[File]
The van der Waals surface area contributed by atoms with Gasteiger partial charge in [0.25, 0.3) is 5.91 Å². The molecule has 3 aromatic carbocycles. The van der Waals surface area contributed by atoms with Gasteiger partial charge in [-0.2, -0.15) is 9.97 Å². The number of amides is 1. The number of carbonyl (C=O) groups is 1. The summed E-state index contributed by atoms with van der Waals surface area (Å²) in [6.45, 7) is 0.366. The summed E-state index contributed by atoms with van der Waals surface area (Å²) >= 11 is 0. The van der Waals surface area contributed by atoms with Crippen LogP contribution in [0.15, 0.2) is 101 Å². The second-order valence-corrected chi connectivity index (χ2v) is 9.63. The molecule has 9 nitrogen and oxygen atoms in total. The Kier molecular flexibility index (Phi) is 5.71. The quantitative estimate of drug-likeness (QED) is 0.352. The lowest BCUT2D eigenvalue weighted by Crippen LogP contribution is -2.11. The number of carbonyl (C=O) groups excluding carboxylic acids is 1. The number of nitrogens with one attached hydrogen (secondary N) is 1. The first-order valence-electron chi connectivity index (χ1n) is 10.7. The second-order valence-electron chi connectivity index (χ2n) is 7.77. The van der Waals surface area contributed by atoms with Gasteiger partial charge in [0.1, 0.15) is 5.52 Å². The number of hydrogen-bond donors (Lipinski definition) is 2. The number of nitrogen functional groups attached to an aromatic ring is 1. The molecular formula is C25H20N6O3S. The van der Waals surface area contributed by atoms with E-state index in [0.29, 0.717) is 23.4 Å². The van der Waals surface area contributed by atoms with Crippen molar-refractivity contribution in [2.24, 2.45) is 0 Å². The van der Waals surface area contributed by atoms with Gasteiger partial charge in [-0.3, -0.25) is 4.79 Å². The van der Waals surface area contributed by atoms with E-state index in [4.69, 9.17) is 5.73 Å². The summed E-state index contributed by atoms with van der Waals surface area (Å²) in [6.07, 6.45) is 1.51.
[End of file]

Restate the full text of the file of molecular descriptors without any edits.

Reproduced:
The van der Waals surface area contributed by atoms with Gasteiger partial charge in [0.25, 0.3) is 5.91 Å². The molecule has 3 aromatic carbocycles. The van der Waals surface area contributed by atoms with Gasteiger partial charge in [-0.2, -0.15) is 9.97 Å². The number of amides is 1. The number of carbonyl (C=O) groups is 1. The summed E-state index contributed by atoms with van der Waals surface area (Å²) in [6.45, 7) is 0.366. The summed E-state index contributed by atoms with van der Waals surface area (Å²) >= 11 is 0. The van der Waals surface area contributed by atoms with Crippen LogP contribution in [0.15, 0.2) is 101 Å². The second-order valence-corrected chi connectivity index (χ2v) is 9.63. The molecule has 9 nitrogen and oxygen atoms in total. The Kier molecular flexibility index (Phi) is 5.71. The quantitative estimate of drug-likeness (QED) is 0.352. The lowest BCUT2D eigenvalue weighted by Crippen LogP contribution is -2.11. The number of carbonyl (C=O) groups excluding carboxylic acids is 1. The number of nitrogens with one attached hydrogen (secondary N) is 1. The first-order valence-electron chi connectivity index (χ1n) is 10.7. The second-order valence-electron chi connectivity index (χ2n) is 7.77. The van der Waals surface area contributed by atoms with Gasteiger partial charge in [0.1, 0.15) is 5.52 Å². The number of hydrogen-bond donors (Lipinski definition) is 2. The number of nitrogen functional groups attached to an aromatic ring is 1. The molecular formula is C25H20N6O3S. The van der Waals surface area contributed by atoms with E-state index in [0.29, 0.717) is 23.4 Å². The van der Waals surface area contributed by atoms with Crippen molar-refractivity contribution in [2.24, 2.45) is 0 Å². The van der Waals surface area contributed by atoms with Gasteiger partial charge in [-0.3, -0.25) is 4.79 Å². The van der Waals surface area contributed by atoms with E-state index in [4.69, 9.17) is 5.73 Å². The summed E-state index contributed by atoms with van der Waals surface area (Å²) in [6.07, 6.45) is 1.51.